These sites have a specific function beyond the merely social: LinkedIn is perhaps the most successful, being used specifically for sharing information as well as general networking and, of course, looking for job opportunities.

In the United States especially, we have seen that specialization taken a stage further with the growth of Doximity — the so-called “LinkedIn for Doctors” — which now has 250,000 HCPs, and claims that 40% of all U.S. doctors are active users.

PV0315_OpportunityForBrandsDespite this, some two-thirds of U.S. doctors have used some form of general consumer media in the past month. These are channels that traditionally have been considered as places where pharma couldn’t — or indeed didn’t want to — play. But with a significant minority (one in 10) of HCPs using Facebook and Twitter on a monthly basis to receive and share information with peers, pharma cannot afford to ignore this space as part of a multichannel marketing strategy.

And it’s not just physicians who are using these online spaces, patients are avid users too. WebMD, the most popular health site in the United States, has more than 80 million unique visitors a month, and 78% of U.S. doctors told us that many of their patients often look up their condition prior to a consultation.  And 45% said many of their patients come to them with a named prescription, having diagnosed themselves online, a figure that is higher than in the United Kingdom (33%), and significantly greater than in other European markets such as France and Germany.

Pharma brands need to be aware of this, and take appropriate action. The opportunity is to provide platforms — via apps, for example — which fill blanks left by doctors, and that can help patients with compliant information and support for patients, and help facilitate better health outcomes.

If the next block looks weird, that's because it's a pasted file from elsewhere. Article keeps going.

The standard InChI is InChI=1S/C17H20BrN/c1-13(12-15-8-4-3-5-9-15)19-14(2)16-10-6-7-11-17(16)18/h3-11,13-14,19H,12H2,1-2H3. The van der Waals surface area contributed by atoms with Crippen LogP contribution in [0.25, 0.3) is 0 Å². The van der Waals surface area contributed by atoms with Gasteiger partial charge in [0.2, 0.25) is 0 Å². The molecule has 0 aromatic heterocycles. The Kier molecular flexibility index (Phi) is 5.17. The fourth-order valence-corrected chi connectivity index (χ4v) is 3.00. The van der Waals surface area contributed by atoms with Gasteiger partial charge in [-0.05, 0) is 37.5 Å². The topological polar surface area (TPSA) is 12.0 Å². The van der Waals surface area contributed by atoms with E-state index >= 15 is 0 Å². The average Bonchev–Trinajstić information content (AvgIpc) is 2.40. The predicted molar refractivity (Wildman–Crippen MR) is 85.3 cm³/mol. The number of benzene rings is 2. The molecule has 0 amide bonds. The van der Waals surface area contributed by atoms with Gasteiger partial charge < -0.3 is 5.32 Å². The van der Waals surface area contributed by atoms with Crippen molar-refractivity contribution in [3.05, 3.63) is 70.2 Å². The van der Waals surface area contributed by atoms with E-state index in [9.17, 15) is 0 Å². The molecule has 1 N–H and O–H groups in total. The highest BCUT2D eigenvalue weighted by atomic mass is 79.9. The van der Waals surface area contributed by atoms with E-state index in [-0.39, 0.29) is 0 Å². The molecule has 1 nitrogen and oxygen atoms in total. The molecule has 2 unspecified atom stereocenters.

Being Truly Multichannel

The challenge for pharmaceutical marketers is two-fold. First, they must understand the interplay between the elements that make up a truly multichannel marketing approach, including the importance of the traditional, face-to-face approach.

And then marketers must gain an insight into how digital channels are changing that balance, and where these emerging technologies will play a larger part in the marketing mix of the future.

The opportunity for brands is to provide clear, concise messages that can easily be shared across multiple channels, including digital, so that they can be translated into what remains the holy grail of influence marketing: those face-to-face conversations about the brand among peers, patients, and opinion leaders. (PV)

Editor’s Note: The complete Digital Health Debate report from Cello Health Insight can be downloaded for free from www.cellohealthinsight.com/digital-health-debate.


Cello Health Insight is the global marketing research arm of Cello Health, with offices in New York, Chicago, and London. Cello Health consists of three distinct capabilities: Cello Health Insight: global marketing research and customer insight; Cello Health Consulting: strategic consultancy; and Cello Health Communications: evidence and engagement.
For more information, visit cellohealth.com